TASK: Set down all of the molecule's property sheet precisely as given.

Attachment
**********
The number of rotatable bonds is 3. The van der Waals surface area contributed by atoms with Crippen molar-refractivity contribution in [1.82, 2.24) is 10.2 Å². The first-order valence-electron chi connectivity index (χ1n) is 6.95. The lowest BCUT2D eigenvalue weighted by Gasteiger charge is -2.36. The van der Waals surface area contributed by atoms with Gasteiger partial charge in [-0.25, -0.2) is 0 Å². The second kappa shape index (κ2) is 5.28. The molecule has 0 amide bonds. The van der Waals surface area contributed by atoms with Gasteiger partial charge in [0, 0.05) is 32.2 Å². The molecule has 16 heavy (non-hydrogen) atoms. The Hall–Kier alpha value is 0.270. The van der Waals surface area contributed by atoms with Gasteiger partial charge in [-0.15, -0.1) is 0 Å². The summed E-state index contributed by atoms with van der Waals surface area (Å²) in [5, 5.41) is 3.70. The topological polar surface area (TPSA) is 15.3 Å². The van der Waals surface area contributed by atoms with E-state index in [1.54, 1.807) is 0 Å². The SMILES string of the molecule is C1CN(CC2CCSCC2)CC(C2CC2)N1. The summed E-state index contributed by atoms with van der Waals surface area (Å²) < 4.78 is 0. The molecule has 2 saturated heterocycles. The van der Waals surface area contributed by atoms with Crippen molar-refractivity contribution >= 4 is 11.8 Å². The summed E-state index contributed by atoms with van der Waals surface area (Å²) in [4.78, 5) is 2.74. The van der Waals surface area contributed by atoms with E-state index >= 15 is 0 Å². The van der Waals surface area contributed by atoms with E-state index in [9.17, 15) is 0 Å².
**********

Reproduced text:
The number of rotatable bonds is 3. The van der Waals surface area contributed by atoms with Crippen molar-refractivity contribution in [1.82, 2.24) is 10.2 Å². The first-order valence-electron chi connectivity index (χ1n) is 6.95. The lowest BCUT2D eigenvalue weighted by Gasteiger charge is -2.36. The van der Waals surface area contributed by atoms with Gasteiger partial charge in [-0.25, -0.2) is 0 Å². The second kappa shape index (κ2) is 5.28. The molecule has 0 amide bonds. The van der Waals surface area contributed by atoms with Gasteiger partial charge in [0, 0.05) is 32.2 Å². The molecule has 16 heavy (non-hydrogen) atoms. The Hall–Kier alpha value is 0.270. The van der Waals surface area contributed by atoms with Gasteiger partial charge in [-0.15, -0.1) is 0 Å². The summed E-state index contributed by atoms with van der Waals surface area (Å²) in [5, 5.41) is 3.70. The topological polar surface area (TPSA) is 15.3 Å². The van der Waals surface area contributed by atoms with E-state index in [1.54, 1.807) is 0 Å². The SMILES string of the molecule is C1CN(CC2CCSCC2)CC(C2CC2)N1. The summed E-state index contributed by atoms with van der Waals surface area (Å²) < 4.78 is 0. The molecule has 2 saturated heterocycles. The van der Waals surface area contributed by atoms with Crippen molar-refractivity contribution >= 4 is 11.8 Å². The summed E-state index contributed by atoms with van der Waals surface area (Å²) in [4.78, 5) is 2.74. The van der Waals surface area contributed by atoms with E-state index >= 15 is 0 Å². The van der Waals surface area contributed by atoms with E-state index in [9.17, 15) is 0 Å².